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La Liga's Javier Tebas: 'Everyone knows' Manchester City broke FFP rules

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Laurens: Guardiola should be humble with CAS ruling (1:54)

Julien Laurens is critical of Pep Guardiola's comments after Man City escaped a two-year UCL ban. (1:54)

La Liga chief Javier Tebas has stated "everyone knows" Manchester City breached UEFA's financial fair play rules after Pep Guardiola accused him of being jealous of the Premier League.

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In an exclusive interview with ESPN's Fernando Palomo, Tebas also branded the Court of Arbitration for Sport "not up to standard" when it overturned City's two-year Champions League ban on Monday.

"We all know what City do," Tebas said. "When they were punished [by UEFA originally], there was no surprise among the majority of us involved in European football."

City were originally banned from Europe for two seasons by UEFA. They were also fined €30 million, although CAS reduced it to €10m as part of Monday's ruling.

City coach Guardiola responded to City's critics on Tuesday, saying the club deserves an apology, but Tebas insists justice has not been done.

"I don't want to say [people were] happy, but at last there was a sense of justice against these big state-owned clubs, the other being Paris Saint-Germain," Tebas said.

Liverpool's Jurgen Klopp and Tottenham's Jose Mourinho also criticised the decision to overturn City's ban. Klopp said the ruling was "not a good day for football," while Mourinho called it "disgraceful."

Tebas added: "In contrast, when the CAS reversed the decision, there were protests -- from Klopp, Mourinho -- because we all know they're trying to find a way around the FFP rules. As Klopp said, it was a bad day for football."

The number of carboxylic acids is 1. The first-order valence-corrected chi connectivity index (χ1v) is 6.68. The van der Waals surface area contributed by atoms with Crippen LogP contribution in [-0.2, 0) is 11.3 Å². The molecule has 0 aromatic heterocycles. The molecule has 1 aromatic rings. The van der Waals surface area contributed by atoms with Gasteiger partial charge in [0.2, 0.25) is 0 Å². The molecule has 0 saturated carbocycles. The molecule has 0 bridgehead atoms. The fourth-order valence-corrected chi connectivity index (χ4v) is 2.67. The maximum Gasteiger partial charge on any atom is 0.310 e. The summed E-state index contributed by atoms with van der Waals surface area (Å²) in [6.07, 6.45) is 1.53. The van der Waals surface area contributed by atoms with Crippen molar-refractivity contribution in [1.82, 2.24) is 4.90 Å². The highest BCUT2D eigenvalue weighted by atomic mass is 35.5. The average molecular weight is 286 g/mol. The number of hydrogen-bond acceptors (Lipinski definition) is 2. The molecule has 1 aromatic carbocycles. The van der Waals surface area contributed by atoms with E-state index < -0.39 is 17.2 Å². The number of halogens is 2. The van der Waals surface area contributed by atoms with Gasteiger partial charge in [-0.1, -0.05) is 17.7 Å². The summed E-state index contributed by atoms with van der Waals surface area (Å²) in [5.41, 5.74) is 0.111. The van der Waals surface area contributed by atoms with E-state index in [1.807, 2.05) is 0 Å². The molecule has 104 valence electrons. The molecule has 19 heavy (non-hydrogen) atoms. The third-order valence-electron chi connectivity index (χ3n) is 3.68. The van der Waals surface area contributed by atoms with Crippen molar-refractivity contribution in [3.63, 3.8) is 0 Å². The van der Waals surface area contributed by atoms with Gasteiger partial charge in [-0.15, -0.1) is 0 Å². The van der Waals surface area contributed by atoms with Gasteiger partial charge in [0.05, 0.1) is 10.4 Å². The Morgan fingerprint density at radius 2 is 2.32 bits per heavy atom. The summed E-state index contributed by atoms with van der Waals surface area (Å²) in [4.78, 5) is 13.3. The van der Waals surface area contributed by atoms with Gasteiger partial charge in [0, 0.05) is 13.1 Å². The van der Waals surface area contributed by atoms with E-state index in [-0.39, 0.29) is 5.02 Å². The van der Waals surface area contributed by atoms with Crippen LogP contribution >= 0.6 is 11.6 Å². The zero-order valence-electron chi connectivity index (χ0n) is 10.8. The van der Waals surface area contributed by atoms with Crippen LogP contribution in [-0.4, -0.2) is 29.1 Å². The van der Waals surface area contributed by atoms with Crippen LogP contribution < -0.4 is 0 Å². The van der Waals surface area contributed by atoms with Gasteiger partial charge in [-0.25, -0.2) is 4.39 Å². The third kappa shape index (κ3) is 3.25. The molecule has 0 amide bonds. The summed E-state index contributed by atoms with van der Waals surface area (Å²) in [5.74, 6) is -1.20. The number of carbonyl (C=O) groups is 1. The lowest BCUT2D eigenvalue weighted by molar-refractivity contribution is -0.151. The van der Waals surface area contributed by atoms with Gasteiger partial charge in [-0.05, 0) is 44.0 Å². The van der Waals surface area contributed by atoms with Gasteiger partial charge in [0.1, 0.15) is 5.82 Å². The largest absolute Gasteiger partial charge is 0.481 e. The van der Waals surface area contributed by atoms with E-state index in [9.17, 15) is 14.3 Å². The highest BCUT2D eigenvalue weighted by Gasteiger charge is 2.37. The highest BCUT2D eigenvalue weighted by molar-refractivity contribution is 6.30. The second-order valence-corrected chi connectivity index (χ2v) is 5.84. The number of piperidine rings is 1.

After claiming Tebas was envious of English football, Guardiola assured the La Liga chief that City had acted "properly" and were rightfully exonerated.

Tebas continues to dispute that claim, alleging the Premier League side have used fictitious sponsors and inflated naming-rights deals to boost their income to allow them to spend big in the transfer market.

"City will be in the Champions League next season because the CAS did things badly, not because City have done things properly," he added.

"I would like to see the CAS's final resolution. When it's released and I read it, I will say what I am convinced about to Guardiola, that they haven't done things properly. They've done things badly at the CAS.

"City, in the last five years, along with PSG, are the club that have spent the most. City haven't signed with their own resources, like Manchester United do, who bring in money through television or sponsors. They sign with petrodollars, with money obtained through oil by the [owners in the] United Arab Emirates.

"The state-owned clubs in Europe do what they want. Fictitious sponsors, naming rights [for stadiums] in the case of Man City. The Etihad Stadium is not worth [what is paid for it] and that creates a very dangerous economic situation for us."

A Manchester City statement on Monday read: "Whilst Manchester City and its legal advisors are yet to review the full ruling by the Court of Arbitration for Sport (CAS), the Club welcomes the implications of today's ruling as a validation of the Club's position and the body of evidence that it was able to present. The Club wishes to thank the panel members for their diligence and the due process that they administered."

Asked if City's win at the CAS was a death knell for FFP, Tebas said: "The CAS is dead. I've had doubts about the CAS for many years, not just because of this resolution, but for many more. It's the opposite of what it should be; there's no transparency."

After lifting the ban, the CAS said that most of the alleged breaches were either not established or time-bound, meaning they happened longer than five years ago, which is UEFA's own time limit on infractions eligible for punishment.